Rain, camera, action

Wednesday, January 11, 2006
The production crew of the movie "Killshot" filmed a scene on a barge at the Missouri Dry Dock in Cape Girardeau Tuesday afternoon. The three movie extras, shown wearing hard hats, are employees of the Missouri Dry Dock. (Photos by Diane L. Wilson)

The perks of being a stand-in for "Killshot" stars Johnny Knoxville and Thomas Jane didn't include sitting inside a trailer while the rain poured Tuesday morning.

Cape Girardeau residents Matthew Fry and Seth Hudson stood under umbrellas while crew members prepared the movie set at the Missouri Dry Dock. Knoxville and Jane were in the trailers.

Fry, who was selected to be the stand-in for Knoxville, joked that he didn't really know if the job was worth standing in the rain. But he quickly changed his mind.

"Killshot" director John Madden looked into the camera for the next shot in the cold rain at the Missouri Dry Dock Tuesday morning.

"It actually is a very good experience," said Fry, 22. "I've got to meet the director, and he was extremely nice."

The men originally applied to be extras but because their sizes and heights matched that of Knoxville and Jane, they got to be stand-ins. The production crew used the two men to test certain lighting shades and camera angles before placing the actual actors in front of the cameras.

"We basically stood around and observed for the most part," Fry said.

Tuesday was Knoxville's final day of shooting in Cape Girardeau and the last day on the job for Fry, who hopes the opportunity will help his future acting career.

Even though he won't be seen in the movie, Hudson, who is home for the final week of his Christmas vacation from Murray State University, said this experience has been one of the best in his life.

"We've been rubbing elbows with all the actors," he said. "Like today, while we were working, if we got cold then we would sit in the warm-up room with all of them."

Knoxville, known for doing crazy stunts on MTV's "Jackass" show, acted kind of goofy around the set at times but also was very serious about rehearsing his lines over and over, Hudson said.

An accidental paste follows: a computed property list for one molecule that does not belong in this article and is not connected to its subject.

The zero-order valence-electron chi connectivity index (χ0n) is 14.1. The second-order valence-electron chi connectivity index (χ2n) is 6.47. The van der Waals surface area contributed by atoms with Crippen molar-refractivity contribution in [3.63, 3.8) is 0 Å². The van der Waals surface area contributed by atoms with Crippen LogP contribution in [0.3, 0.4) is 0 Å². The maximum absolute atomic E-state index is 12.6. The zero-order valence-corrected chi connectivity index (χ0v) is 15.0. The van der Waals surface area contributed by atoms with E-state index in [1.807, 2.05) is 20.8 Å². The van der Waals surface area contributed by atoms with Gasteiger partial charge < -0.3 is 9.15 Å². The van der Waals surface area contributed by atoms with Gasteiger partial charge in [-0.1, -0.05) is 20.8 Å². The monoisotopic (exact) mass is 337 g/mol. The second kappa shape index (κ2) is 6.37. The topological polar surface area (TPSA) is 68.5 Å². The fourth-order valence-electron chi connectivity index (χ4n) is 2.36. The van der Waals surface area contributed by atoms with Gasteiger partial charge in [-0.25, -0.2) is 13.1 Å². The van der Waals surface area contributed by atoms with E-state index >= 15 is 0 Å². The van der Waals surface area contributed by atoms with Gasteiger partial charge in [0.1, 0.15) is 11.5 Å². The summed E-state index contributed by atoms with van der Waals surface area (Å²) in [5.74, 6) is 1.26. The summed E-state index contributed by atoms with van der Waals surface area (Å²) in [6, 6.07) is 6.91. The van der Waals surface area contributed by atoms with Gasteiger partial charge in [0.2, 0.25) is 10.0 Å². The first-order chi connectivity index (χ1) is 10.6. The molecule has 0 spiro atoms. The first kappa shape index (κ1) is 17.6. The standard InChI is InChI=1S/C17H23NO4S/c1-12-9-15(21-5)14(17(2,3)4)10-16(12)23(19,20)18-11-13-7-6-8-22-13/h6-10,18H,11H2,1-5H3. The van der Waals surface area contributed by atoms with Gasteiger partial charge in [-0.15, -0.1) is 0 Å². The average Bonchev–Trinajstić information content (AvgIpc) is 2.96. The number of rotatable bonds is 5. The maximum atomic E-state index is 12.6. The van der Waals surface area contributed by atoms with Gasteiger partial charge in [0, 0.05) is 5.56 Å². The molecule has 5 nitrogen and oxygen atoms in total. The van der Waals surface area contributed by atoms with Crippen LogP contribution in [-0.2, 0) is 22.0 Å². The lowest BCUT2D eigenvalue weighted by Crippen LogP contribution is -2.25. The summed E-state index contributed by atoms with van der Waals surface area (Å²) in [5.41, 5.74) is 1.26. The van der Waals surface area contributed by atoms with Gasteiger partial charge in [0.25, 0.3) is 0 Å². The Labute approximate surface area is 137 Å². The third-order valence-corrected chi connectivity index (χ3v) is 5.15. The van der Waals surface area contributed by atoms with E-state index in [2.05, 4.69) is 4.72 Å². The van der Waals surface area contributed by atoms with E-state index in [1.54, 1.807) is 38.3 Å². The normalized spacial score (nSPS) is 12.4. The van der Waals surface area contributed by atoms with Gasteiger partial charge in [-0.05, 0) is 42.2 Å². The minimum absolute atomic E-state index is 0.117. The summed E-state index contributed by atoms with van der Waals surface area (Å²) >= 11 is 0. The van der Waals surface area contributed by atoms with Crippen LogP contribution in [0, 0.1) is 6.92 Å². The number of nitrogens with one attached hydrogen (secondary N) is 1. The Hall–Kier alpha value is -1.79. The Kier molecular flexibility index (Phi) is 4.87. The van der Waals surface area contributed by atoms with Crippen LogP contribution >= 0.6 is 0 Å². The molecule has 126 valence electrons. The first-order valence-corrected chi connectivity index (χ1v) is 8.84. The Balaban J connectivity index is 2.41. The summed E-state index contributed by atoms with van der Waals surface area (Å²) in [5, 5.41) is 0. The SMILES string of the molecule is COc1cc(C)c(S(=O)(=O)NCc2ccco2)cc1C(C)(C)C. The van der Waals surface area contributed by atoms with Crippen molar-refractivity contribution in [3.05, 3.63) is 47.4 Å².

Hudson learned just how difficult filming a Hollywood movie can be.

"It's just surprising to see how tedious it all is," he said. "They did a two-line scene at the courthouse Monday, and it lasted for almost two hours."

Scenes from Tuesday included a shot in which Diane Lane and Jane sat in a Ford F150 truck while Knoxville was parked next to them in a GMC Jimmy. Both vehicles moved about 15 feet to the edge of a parking lot overlooking the Mississippi River. The crew set up sandbags to help both of them stop.

Another scene was shot on the Dry Dock. Hudson said the scene is supposed to be the first day of work for Jane's character at the Dry Dock, and he is introduced to other employees. Five Missouri Dry Dock employees were used as extras in the scene.

"Killshot" shooting wrapped up around 8 p.m. Tuesday and will resume at the Dry Dock this morning.

Unlike Monday, the public wasn't allowed access on to the set to watch filming. A guard at the Missouri Dry Dock said people who wanted to be spectators tried to get inside the gates surrounding the property all through the day.

Missouri Film Commission director Jerry Jones said production of the movie is on schedule despite the rainy weather.


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